Now we return you to your irregularly scheduled programming: a deeper look at Kelly Sue DeConnick and Valentine de Landro’s Bitch Planet #4. For previous installments, see Part 1 and Part 2. As you might imagine, spoilers ahead.
Operator 1 asks Operator 2 (Schiti) what they’ve got for Megaton rules. “Hailey and Kailey,” Schiti responds. “Oh, God. All right,” the first begrudges. And they roll it.
If there was any doubt that this comic has a strong satirical aspect, the intro to Duemila video should clearly put it to rest. The title is “Il Mondo del (The World of) Duemila for
Dummies Women with Hailey & Kailey.” And on the screen, two disembodied faces with oversized mouths and pink hues say hello to each other: “Hi, Kailey!” “Hi, Hailey!” When the title screen becomes background and we see the two women in a medium long shot, they are shaped and dressed like Dallas Cowboy cheerleaders. They begin by simply discussing the proper name for the game, but then go on to express how tickled your men will be when you fool them into thinking you share their passion for Megaton and that you’ll help him succeed at the office.
There are a number of assumptions and stereotypes in this video. 1) Women are dummies (see title). 2) Women would not have any reason to care about Megaton for themselves; they should only care about the effect caring, or pretending to do so, will have on their husbands or potential male mates. 3) Proper attire for a woman wanting to convince men of her dedication to Megaton (and them) is a push-up halter top and short skirt.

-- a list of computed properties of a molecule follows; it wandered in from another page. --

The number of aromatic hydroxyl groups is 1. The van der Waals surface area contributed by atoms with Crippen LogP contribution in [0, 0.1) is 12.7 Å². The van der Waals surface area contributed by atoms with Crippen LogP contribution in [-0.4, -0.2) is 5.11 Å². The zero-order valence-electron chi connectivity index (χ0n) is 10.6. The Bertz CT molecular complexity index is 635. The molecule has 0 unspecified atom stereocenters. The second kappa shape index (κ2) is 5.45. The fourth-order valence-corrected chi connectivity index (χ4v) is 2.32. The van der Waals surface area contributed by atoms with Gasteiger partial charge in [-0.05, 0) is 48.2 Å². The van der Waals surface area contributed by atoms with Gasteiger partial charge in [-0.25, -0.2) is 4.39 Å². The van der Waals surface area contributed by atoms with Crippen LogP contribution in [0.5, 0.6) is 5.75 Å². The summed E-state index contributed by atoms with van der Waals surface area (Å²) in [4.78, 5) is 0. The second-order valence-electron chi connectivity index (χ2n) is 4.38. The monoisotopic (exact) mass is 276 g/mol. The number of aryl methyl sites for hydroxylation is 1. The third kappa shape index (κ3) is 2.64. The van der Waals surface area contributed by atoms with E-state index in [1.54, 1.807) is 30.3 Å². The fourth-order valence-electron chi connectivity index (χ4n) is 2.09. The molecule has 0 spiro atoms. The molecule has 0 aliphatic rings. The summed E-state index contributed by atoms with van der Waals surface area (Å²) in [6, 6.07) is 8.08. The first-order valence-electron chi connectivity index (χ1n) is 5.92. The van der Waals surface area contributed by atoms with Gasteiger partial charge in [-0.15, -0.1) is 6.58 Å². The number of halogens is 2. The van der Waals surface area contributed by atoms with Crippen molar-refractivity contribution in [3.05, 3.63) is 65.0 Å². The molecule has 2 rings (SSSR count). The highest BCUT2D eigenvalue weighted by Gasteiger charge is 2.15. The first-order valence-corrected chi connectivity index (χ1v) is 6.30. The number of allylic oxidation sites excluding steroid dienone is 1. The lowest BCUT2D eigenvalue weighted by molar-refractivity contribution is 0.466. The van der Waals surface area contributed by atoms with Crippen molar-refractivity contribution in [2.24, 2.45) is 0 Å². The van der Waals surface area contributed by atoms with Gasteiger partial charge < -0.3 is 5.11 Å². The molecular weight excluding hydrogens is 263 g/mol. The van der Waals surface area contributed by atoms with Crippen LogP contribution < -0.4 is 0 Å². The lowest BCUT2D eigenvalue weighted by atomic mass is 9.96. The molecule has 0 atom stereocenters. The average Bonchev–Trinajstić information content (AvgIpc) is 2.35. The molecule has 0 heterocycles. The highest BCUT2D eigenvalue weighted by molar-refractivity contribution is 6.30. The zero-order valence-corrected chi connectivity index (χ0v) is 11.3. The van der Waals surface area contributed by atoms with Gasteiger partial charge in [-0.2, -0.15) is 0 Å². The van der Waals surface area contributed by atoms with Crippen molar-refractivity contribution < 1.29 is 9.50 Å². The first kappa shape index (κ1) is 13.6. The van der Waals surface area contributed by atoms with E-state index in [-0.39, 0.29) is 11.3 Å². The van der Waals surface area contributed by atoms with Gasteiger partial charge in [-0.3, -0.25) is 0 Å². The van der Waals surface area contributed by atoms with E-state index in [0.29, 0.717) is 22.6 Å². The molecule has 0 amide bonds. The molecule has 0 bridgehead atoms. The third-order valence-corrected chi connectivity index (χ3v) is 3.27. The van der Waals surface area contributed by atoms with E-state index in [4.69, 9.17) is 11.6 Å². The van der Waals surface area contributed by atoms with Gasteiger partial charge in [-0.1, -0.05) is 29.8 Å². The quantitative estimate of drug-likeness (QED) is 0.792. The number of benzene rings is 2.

The inmates are being shown this video on Bitch Planet. Kamau questions the choice with SO Whitney. “Best we could do, I’m afraid,” she responds. Kam asks about the other requests, to which Whitney says, “We’ve made a good faith gesture. Now it’s your turn.” The tension of whose play it is builds a game motif that stacks with the rules of Megaton. I can’t help think of Baudrillard with this: the simulacra of Megaton is used by the Fathers to hide the fact that society is a game.
Kamau knows this, but so does Whitney. Kamau’s next move is to ask why Whitney doesn’t wear the protective, plastic mask the other guards do. Kam mentions “protectorate militia don’t wear them,” indicating to Whitney that Kamau recognizes her as militia. Whitney says her office requires certain sacrifices, that “exposed skin builds trust.” But Kamau refutes that: “No one trusts you.” Whitney responds simply, “You will.”
The exposed skin comment makes me think of Hailey and Kailey. Which really just highlights the question of when exposed skin creates trust and when it shows vulnerability and are they different or just two ways of expressing the same idea. A scantily clad woman looks vulnerable. She gives an image of powerlessness through that exposure. Whitney’s exposure is finely measured out to promote trust but not powerlessness.
Meanwhile the guards are setting up barriers along the open gym floor.
Back to the video in a two-page spread. Now Hailey and Kailey are getting into the rules of the game. The two of them are captured in cheerleader poses. Meanwhile, the rest of the bodies in the video are male athletes. They are also wearing halter tops and short shorts. It shows off their muscles. The effect isn’t quite the same as with the women–the skin exposure doesn’t make them look vulnerable, largely because they are drawn in athletic poses accentuating their muscles. But don’t be mistaken, they are still objectified. These men are entertainers. They can gain judges favor through athleticism or showmanship. They are tools for making money and focusing society. They distract society from recognizing that their lives are also a game.